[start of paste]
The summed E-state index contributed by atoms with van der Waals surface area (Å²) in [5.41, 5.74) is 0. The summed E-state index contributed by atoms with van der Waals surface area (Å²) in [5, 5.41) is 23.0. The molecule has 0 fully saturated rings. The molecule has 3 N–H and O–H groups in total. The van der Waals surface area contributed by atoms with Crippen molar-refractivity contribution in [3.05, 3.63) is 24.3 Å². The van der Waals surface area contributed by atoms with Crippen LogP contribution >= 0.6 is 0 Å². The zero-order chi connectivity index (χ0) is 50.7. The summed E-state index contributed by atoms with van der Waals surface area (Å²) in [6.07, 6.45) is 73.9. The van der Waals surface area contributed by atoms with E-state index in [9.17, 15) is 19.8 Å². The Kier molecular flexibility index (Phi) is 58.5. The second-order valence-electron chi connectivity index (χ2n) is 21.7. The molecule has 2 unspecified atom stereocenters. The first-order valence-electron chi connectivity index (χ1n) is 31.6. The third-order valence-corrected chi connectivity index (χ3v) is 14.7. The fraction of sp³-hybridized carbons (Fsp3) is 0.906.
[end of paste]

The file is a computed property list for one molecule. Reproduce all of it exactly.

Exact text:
The summed E-state index contributed by atoms with van der Waals surface area (Å²) in [5.41, 5.74) is 0. The summed E-state index contributed by atoms with van der Waals surface area (Å²) in [5, 5.41) is 23.0. The molecule has 0 fully saturated rings. The molecule has 3 N–H and O–H groups in total. The van der Waals surface area contributed by atoms with Crippen molar-refractivity contribution in [3.05, 3.63) is 24.3 Å². The van der Waals surface area contributed by atoms with Crippen LogP contribution >= 0.6 is 0 Å². The zero-order chi connectivity index (χ0) is 50.7. The summed E-state index contributed by atoms with van der Waals surface area (Å²) in [6.07, 6.45) is 73.9. The van der Waals surface area contributed by atoms with E-state index in [9.17, 15) is 19.8 Å². The Kier molecular flexibility index (Phi) is 58.5. The second-order valence-electron chi connectivity index (χ2n) is 21.7. The molecule has 2 unspecified atom stereocenters. The first-order valence-electron chi connectivity index (χ1n) is 31.6. The third-order valence-corrected chi connectivity index (χ3v) is 14.7. The fraction of sp³-hybridized carbons (Fsp3) is 0.906.